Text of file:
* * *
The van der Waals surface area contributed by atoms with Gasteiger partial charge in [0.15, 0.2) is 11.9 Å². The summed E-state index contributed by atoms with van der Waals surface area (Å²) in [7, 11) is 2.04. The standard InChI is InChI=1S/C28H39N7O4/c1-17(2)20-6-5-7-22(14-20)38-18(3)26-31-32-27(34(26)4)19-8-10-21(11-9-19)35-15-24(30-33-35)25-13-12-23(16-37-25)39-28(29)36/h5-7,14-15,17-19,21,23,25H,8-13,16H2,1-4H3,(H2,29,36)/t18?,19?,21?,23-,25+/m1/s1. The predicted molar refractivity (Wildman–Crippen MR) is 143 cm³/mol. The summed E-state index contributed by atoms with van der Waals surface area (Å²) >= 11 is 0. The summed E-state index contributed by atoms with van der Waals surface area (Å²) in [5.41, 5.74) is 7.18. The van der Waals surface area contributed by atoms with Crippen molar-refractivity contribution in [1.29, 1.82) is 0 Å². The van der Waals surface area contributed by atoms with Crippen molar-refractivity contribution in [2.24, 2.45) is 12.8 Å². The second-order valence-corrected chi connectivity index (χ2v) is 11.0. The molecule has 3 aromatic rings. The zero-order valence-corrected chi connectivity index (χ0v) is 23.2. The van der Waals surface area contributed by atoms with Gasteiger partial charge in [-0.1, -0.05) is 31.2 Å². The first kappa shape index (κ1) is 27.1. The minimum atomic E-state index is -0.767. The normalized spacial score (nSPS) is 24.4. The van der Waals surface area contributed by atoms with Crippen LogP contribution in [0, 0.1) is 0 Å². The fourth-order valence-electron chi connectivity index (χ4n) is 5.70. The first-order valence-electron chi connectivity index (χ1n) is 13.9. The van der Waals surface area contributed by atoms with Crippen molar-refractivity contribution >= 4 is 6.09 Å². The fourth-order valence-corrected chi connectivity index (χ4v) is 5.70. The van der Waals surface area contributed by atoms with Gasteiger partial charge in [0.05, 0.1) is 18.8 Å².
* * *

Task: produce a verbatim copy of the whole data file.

The van der Waals surface area contributed by atoms with Gasteiger partial charge in [0.15, 0.2) is 11.9 Å². The summed E-state index contributed by atoms with van der Waals surface area (Å²) in [7, 11) is 2.04. The standard InChI is InChI=1S/C28H39N7O4/c1-17(2)20-6-5-7-22(14-20)38-18(3)26-31-32-27(34(26)4)19-8-10-21(11-9-19)35-15-24(30-33-35)25-13-12-23(16-37-25)39-28(29)36/h5-7,14-15,17-19,21,23,25H,8-13,16H2,1-4H3,(H2,29,36)/t18?,19?,21?,23-,25+/m1/s1. The predicted molar refractivity (Wildman–Crippen MR) is 143 cm³/mol. The summed E-state index contributed by atoms with van der Waals surface area (Å²) >= 11 is 0. The summed E-state index contributed by atoms with van der Waals surface area (Å²) in [5.41, 5.74) is 7.18. The van der Waals surface area contributed by atoms with Crippen molar-refractivity contribution in [1.29, 1.82) is 0 Å². The van der Waals surface area contributed by atoms with Crippen molar-refractivity contribution in [2.24, 2.45) is 12.8 Å². The second-order valence-corrected chi connectivity index (χ2v) is 11.0. The molecule has 3 aromatic rings. The zero-order valence-corrected chi connectivity index (χ0v) is 23.2. The van der Waals surface area contributed by atoms with Gasteiger partial charge in [-0.1, -0.05) is 31.2 Å². The first kappa shape index (κ1) is 27.1. The minimum atomic E-state index is -0.767. The normalized spacial score (nSPS) is 24.4. The van der Waals surface area contributed by atoms with Crippen LogP contribution in [0, 0.1) is 0 Å². The fourth-order valence-electron chi connectivity index (χ4n) is 5.70. The first-order valence-electron chi connectivity index (χ1n) is 13.9. The van der Waals surface area contributed by atoms with Crippen molar-refractivity contribution >= 4 is 6.09 Å². The fourth-order valence-corrected chi connectivity index (χ4v) is 5.70. The van der Waals surface area contributed by atoms with Gasteiger partial charge in [0.05, 0.1) is 18.8 Å².